It’s fully 150 years since The Munster Express was first published in the week of July 7th, 1860 – a century and a half in which Irish society has changed beyond all recognition.
The newspaper has enjoyed uninterrupted publishing in the interim, even during the outbreak of civil war hostilities in Waterford when our Quayside premises was occupied for as a Republican fort for several days in 1922 – and still has the bullet holes to prove it!
Social unrest and depression were no strangers to the region and The Munster Express has survived two world wars, a civil war and their uncertain aftermath.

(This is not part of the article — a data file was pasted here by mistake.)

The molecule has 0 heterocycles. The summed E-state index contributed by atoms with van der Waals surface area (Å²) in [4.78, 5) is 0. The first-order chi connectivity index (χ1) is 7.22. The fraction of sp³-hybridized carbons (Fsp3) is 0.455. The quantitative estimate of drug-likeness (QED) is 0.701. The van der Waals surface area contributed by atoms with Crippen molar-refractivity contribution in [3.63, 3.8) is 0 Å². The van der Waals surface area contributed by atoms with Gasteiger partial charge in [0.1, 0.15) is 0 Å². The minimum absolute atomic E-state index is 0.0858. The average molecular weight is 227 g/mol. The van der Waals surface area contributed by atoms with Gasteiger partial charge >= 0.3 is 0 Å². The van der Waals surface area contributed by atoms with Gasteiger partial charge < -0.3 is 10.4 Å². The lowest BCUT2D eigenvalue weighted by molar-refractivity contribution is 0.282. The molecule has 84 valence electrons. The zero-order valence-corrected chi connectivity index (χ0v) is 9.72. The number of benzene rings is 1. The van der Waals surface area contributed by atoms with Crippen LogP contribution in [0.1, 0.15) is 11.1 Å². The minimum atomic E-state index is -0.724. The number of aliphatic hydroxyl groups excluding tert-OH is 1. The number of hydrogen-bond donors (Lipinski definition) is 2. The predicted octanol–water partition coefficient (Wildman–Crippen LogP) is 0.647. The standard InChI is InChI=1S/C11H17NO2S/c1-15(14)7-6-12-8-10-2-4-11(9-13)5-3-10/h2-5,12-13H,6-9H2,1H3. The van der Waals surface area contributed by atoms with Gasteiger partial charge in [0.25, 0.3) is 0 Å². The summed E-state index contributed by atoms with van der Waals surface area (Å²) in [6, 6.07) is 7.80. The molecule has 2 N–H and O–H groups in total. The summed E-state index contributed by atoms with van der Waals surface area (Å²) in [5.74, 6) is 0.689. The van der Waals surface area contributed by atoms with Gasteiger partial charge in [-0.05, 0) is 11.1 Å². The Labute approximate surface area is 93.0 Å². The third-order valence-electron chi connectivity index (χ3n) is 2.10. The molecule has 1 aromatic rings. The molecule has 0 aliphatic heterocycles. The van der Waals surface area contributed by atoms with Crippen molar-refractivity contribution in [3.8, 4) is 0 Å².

We may think we are experiencing hard times now, with the recession having hit business and heightened unemployment. But inventions like the car, telephone and electricity, not to mention the welfare state and the availability and choice of food, have made modern life – with all its conveniences and means of communication – much easier than in ‘the good old days’.
Our story started with the Anglo-Irish Fisher family, who left Scotland for Youghal, from there they established the ‘Waterford Daily Mail’ in 1823.
An improving Irish economy afforded them the opportunity to base a title in Waterford, The Munster Express, which also served South Tipperary and South Kilkenny.
A liberal and uncompromising newspaper of the time, the then-editor William Garrow Fisher was jailed for contempt in 1880s due to his support for Parnell and the Land League movement.
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